Oct 31 2007
Over the last few weeks I’ve been re-evaluating what exactly I am trying to accomplish by writing on sites like this and why I even started in the first place. I had some very interesting conversations this past weekend and I think it’s helped me tie together some ideas.
Oct 30 2007
I forgot my camera (sorry no pictures this time) but I wanted to write about my experience at the protest in NY this past weekend. Despite the rain, there were about 50,000 people who showed up and marched down Broadway. I felt like the protest had a very different feel from the one in DC last month. It was somber and felt more like an obligation than an exercise in democracy.
I had friends telling me throughout the week that it was going to rain. My response? If I’m marching to end the death and destruction this war has caused, on principle alone I can’t back out because I don’t want to stand in the rain for a few hours.
At least I wasn’t the only one who felt that way…..
Oct 05 2007
Today there are many bloggers joining together to support those in Burma who have risked their lives to spread the truth. This article gives some details about what bloggers in Burma have had to subject themselves to just to tell their stories. As a sign of solidarity, thousands of people across the globe are dedicating their stories today to the freedom of Burma. I am one of them.
Also, for any of you Penn State students or Alumni, Chevron has made a deal with the school for $17.5 million for researching coal. I wrote the Collegian (the student paper) about the importance of not supporting Chevron if they support freedom in Burma. I think it will be published tomorrow. I hope my fellow Penn Stater’s will let them know we don’t support Chevron, and we don’t support Penn State accepting their money. Every little bit that we all do adds to the collective and once it’s large enough we can bring about change.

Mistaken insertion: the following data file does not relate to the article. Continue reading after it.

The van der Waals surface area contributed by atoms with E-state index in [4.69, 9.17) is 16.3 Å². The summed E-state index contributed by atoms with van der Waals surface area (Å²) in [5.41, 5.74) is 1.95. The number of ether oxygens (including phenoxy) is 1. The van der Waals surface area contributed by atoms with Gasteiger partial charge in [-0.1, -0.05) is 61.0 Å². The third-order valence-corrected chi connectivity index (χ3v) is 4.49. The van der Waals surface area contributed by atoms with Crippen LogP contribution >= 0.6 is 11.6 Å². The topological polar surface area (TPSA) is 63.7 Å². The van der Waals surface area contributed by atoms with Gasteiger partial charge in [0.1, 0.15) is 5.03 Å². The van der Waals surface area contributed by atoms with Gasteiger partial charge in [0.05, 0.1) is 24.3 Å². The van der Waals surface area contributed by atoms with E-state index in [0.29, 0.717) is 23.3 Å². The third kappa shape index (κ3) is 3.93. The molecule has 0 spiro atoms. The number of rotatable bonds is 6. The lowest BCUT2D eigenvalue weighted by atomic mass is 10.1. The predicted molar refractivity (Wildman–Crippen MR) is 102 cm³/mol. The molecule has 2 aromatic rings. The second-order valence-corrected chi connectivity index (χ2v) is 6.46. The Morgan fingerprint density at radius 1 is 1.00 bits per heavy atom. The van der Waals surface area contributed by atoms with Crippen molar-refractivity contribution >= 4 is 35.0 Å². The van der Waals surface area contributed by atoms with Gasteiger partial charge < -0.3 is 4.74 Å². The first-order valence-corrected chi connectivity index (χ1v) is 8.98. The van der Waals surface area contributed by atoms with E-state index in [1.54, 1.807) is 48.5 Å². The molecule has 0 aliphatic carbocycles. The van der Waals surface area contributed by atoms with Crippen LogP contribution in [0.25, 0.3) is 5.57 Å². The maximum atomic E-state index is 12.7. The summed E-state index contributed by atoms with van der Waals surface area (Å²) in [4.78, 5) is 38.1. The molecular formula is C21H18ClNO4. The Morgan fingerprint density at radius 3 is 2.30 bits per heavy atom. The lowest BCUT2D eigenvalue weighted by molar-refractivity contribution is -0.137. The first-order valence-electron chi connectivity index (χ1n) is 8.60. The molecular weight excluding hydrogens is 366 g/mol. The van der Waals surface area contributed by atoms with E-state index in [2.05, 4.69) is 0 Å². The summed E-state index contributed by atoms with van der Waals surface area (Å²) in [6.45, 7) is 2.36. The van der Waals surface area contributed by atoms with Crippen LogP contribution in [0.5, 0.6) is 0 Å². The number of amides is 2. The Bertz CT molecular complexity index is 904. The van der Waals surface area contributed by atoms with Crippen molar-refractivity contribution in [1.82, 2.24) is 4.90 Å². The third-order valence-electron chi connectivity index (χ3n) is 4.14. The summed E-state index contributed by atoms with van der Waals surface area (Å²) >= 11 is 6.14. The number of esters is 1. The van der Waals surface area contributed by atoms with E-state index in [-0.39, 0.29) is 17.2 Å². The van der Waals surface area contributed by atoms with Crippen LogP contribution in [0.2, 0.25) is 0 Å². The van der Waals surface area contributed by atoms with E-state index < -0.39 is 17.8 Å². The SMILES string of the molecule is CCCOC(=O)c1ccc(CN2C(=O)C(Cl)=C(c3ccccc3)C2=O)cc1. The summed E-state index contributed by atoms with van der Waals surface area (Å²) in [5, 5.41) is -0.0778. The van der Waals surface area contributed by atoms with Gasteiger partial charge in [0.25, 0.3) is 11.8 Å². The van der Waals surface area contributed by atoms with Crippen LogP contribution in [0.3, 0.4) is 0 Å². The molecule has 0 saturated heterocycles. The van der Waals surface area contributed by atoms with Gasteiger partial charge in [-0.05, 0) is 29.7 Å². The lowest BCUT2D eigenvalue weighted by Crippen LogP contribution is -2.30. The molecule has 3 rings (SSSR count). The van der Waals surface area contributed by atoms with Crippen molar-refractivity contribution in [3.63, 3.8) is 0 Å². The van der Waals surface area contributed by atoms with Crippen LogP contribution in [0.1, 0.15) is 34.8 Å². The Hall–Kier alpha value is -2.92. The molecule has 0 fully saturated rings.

Sep 30 2007
I don’t normally post here, but the situation in Burma seems to have gotten more coverage on this end. Plus everyone here seems to lean more towards my progressive political views anyways.
This is kind of long, but I think it’s worth reading all the way through if you are interested in how the internet is shaping current events and the world around us.
In my last essay (ironically enough) I touched on the importance of the internet and the power we hold to spread the truth to the world instantly. There has never been a situation that could prove a more perfect example than the uprising going on in Burma.
If you ever doubted the power we have, this should change your mind.